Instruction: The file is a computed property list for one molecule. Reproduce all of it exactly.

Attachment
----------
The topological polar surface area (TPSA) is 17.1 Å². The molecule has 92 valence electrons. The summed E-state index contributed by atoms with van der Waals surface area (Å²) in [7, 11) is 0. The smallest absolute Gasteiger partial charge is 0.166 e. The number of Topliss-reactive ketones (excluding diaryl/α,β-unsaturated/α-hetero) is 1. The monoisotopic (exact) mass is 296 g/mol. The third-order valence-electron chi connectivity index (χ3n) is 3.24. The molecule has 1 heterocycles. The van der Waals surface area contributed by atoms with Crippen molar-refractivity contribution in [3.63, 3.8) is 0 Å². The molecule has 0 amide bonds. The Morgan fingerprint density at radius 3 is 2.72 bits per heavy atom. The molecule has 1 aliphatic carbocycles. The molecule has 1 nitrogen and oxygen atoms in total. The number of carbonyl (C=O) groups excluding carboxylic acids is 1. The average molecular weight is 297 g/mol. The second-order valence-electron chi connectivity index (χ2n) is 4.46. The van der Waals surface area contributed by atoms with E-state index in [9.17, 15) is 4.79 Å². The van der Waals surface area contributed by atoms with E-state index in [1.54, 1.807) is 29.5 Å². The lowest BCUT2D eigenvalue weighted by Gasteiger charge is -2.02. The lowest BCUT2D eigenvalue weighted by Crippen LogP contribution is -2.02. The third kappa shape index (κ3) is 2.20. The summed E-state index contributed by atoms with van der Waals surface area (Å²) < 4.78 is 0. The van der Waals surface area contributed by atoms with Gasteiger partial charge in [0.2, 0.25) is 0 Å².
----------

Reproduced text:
The topological polar surface area (TPSA) is 17.1 Å². The molecule has 92 valence electrons. The summed E-state index contributed by atoms with van der Waals surface area (Å²) in [7, 11) is 0. The smallest absolute Gasteiger partial charge is 0.166 e. The number of Topliss-reactive ketones (excluding diaryl/α,β-unsaturated/α-hetero) is 1. The monoisotopic (exact) mass is 296 g/mol. The third-order valence-electron chi connectivity index (χ3n) is 3.24. The molecule has 1 heterocycles. The van der Waals surface area contributed by atoms with Crippen molar-refractivity contribution in [3.63, 3.8) is 0 Å². The molecule has 0 amide bonds. The Morgan fingerprint density at radius 3 is 2.72 bits per heavy atom. The molecule has 1 aliphatic carbocycles. The molecule has 1 nitrogen and oxygen atoms in total. The number of carbonyl (C=O) groups excluding carboxylic acids is 1. The average molecular weight is 297 g/mol. The second-order valence-electron chi connectivity index (χ2n) is 4.46. The van der Waals surface area contributed by atoms with E-state index in [9.17, 15) is 4.79 Å². The van der Waals surface area contributed by atoms with E-state index in [1.54, 1.807) is 29.5 Å². The lowest BCUT2D eigenvalue weighted by Gasteiger charge is -2.02. The lowest BCUT2D eigenvalue weighted by Crippen LogP contribution is -2.02. The third kappa shape index (κ3) is 2.20. The summed E-state index contributed by atoms with van der Waals surface area (Å²) < 4.78 is 0. The van der Waals surface area contributed by atoms with Gasteiger partial charge in [0.2, 0.25) is 0 Å².